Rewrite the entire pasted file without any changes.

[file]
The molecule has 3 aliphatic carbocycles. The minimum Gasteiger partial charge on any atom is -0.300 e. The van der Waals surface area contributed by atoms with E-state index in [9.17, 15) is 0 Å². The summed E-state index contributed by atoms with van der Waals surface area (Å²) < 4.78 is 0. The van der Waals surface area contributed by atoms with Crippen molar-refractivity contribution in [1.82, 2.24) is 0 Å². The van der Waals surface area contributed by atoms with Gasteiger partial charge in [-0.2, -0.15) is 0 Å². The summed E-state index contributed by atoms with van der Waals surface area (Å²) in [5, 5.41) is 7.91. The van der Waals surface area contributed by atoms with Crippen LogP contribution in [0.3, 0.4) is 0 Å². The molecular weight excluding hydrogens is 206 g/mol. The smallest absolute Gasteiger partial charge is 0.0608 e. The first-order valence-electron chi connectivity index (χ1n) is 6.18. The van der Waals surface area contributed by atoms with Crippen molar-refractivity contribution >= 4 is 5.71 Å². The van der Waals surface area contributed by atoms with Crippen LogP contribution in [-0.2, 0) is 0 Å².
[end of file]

The molecule has 3 aliphatic carbocycles. The minimum Gasteiger partial charge on any atom is -0.300 e. The van der Waals surface area contributed by atoms with E-state index in [9.17, 15) is 0 Å². The summed E-state index contributed by atoms with van der Waals surface area (Å²) < 4.78 is 0. The van der Waals surface area contributed by atoms with Crippen molar-refractivity contribution in [1.82, 2.24) is 0 Å². The van der Waals surface area contributed by atoms with Gasteiger partial charge in [-0.2, -0.15) is 0 Å². The summed E-state index contributed by atoms with van der Waals surface area (Å²) in [5, 5.41) is 7.91. The van der Waals surface area contributed by atoms with Crippen LogP contribution in [0.3, 0.4) is 0 Å². The molecular weight excluding hydrogens is 206 g/mol. The smallest absolute Gasteiger partial charge is 0.0608 e. The first-order valence-electron chi connectivity index (χ1n) is 6.18. The van der Waals surface area contributed by atoms with Crippen molar-refractivity contribution >= 4 is 5.71 Å². The van der Waals surface area contributed by atoms with Crippen LogP contribution in [-0.2, 0) is 0 Å².